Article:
Montana Public Radio

Greg Holzman

Gov. Steve Bullock annonces his Coronavirus Task Force on March 3, 2020 in response to the growing number of cases reported in the United States. Bullock says the task force is a multi-agency group that will coordinate public health response.
Corin Cates-Carney / Montana Public Radio

Gov. Steve Bullock has created a state task force to prepare for the possible spread of the novel coronavirus in Montana. Montana's efforts now include testing for the coronavirus at the state health department.

Currently, no cases of the COVID-19 illness are reported in Montana.

Federal officials have counted 1,604 lung injury cases and 34 deaths through Oct. 24.
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HELENA, Mont. (AP) — Montana health officials have announced two more cases of lung injury associated with vaping, and say they're investigating other possible cases.

The Department of Public Health and Human Services said Monday a Cascade County teen was hospitalized this summer and again in October while a Lake County resident in their 30s was hospitalized this month. Both are recovering.

A vape device with flavor liquids.
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Montana Gov. Steve Bullock’s order to temporarily halt the sale of flavored e-cigarettes will not go into effect next week after all. On Friday, a state district judge blocked the administration’s move until a hearing later this month.

Montana vape shop retailers last week vowed to challenge Bullock’s order to temporarily halt the sale of flavored e-cigs. They made good on that promise in a Thursday court filing, and State District Judge Jennifer Lint of Hamilton has backed them up, at least for now.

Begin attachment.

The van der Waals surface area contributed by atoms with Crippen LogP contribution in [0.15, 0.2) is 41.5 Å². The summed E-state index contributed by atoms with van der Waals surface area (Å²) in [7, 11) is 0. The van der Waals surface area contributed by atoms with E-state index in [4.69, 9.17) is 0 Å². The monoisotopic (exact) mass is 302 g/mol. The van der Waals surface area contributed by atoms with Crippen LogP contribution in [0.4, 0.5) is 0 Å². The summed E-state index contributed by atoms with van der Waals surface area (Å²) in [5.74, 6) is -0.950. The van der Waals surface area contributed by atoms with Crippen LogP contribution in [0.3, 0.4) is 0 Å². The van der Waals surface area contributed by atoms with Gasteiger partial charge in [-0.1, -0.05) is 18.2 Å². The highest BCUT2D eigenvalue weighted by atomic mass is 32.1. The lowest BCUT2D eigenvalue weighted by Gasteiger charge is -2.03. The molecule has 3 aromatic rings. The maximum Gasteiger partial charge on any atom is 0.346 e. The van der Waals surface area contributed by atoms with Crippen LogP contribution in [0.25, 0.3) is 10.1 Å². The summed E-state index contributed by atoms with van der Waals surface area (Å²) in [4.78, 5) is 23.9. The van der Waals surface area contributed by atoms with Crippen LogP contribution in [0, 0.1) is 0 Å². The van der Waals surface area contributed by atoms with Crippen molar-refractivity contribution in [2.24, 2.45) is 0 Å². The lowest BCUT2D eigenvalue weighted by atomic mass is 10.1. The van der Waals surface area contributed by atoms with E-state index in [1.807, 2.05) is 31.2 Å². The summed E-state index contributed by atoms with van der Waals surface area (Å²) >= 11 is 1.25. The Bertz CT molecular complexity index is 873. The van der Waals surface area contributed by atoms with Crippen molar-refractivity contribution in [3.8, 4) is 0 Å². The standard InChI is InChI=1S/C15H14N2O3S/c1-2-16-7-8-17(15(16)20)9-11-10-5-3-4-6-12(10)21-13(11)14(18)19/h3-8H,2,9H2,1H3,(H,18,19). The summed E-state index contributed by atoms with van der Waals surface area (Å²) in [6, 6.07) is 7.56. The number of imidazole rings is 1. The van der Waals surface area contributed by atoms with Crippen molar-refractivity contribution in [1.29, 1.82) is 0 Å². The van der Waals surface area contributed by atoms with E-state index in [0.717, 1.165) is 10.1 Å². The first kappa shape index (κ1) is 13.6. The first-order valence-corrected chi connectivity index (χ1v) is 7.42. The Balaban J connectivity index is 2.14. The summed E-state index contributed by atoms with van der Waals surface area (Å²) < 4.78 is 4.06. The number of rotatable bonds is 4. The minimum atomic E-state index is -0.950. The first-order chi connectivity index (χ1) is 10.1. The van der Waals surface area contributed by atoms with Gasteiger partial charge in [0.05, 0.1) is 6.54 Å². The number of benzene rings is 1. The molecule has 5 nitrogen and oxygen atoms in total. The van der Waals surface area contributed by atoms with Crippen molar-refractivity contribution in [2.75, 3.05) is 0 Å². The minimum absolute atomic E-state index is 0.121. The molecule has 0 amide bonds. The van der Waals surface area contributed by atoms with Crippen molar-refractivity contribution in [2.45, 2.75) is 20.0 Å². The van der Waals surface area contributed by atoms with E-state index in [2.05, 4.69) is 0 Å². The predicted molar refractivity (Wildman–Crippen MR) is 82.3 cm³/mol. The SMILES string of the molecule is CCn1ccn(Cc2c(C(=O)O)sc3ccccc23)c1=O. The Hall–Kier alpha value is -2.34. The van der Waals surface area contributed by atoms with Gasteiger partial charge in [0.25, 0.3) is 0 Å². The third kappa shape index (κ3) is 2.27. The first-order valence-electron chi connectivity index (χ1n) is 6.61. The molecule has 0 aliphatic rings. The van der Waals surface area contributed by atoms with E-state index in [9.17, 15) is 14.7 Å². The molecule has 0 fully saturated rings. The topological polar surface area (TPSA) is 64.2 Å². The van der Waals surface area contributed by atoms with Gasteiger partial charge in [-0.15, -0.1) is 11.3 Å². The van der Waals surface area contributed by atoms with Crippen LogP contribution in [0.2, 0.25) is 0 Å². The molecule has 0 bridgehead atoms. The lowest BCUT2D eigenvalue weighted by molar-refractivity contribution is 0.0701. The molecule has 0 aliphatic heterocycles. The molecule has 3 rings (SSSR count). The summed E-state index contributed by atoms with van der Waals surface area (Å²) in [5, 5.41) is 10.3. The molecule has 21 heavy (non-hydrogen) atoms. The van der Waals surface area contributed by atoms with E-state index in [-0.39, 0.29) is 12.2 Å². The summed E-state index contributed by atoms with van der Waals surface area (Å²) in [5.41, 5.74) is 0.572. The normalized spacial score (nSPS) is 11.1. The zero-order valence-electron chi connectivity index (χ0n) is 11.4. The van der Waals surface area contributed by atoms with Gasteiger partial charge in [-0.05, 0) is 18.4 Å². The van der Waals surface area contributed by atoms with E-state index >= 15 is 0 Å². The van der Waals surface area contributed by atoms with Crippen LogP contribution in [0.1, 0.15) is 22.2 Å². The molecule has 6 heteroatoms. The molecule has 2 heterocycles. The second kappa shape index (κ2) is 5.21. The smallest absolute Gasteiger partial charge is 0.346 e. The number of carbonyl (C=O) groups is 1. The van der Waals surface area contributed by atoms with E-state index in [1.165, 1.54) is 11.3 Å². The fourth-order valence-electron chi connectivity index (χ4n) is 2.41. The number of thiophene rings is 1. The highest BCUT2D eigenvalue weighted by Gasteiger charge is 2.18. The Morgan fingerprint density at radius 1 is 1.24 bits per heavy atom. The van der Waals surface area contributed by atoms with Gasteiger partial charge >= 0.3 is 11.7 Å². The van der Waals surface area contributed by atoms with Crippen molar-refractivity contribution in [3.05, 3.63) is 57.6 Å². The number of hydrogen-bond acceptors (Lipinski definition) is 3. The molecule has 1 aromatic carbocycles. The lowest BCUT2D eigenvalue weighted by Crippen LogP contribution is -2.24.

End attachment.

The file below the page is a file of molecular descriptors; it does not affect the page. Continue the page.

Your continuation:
Vape device
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Governor Steve Bullock on Tuesday ordered a temporary stop to sales of flavored e-cigarettes. The emergency rules take effect October 22. 

Bullock is directing the Montana Department of Public Health and Human Services to enforce a 120-day ban on flavored e-cigarette sales.

Federal officials have counted 1,604 lung injury cases and 34 deaths through Oct. 24.
iStock

State health officials Friday confirmed the first case of electronic cigarettes causing a severe lung disease in Montana. The confirmation comes amid an ongoing national investigation into links between e-cigarettes and lung injuries.

Nearly 23 percent of Montana high school students use electronic cigarette type products, according to the most recent Youth Risk Behavior Survey from the Montana Office of Public Instruction.
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Montana high schoolers are using electronic cigarettes more than their peers across the country. The state health department highlighted e-cigarette risks today as the Bullock administration and health care advocates push for a new tax on e-cigarettes.

Hospital monitor.
Josh Burnham / Montana Public Radio

If you got a couple dozen of the most powerful and influential health care leaders in Montana together in a room, they'd tell you that, overall, spending on health care here could be a lot more efficient.

That's actually exactly what happened Tuesday in Helena.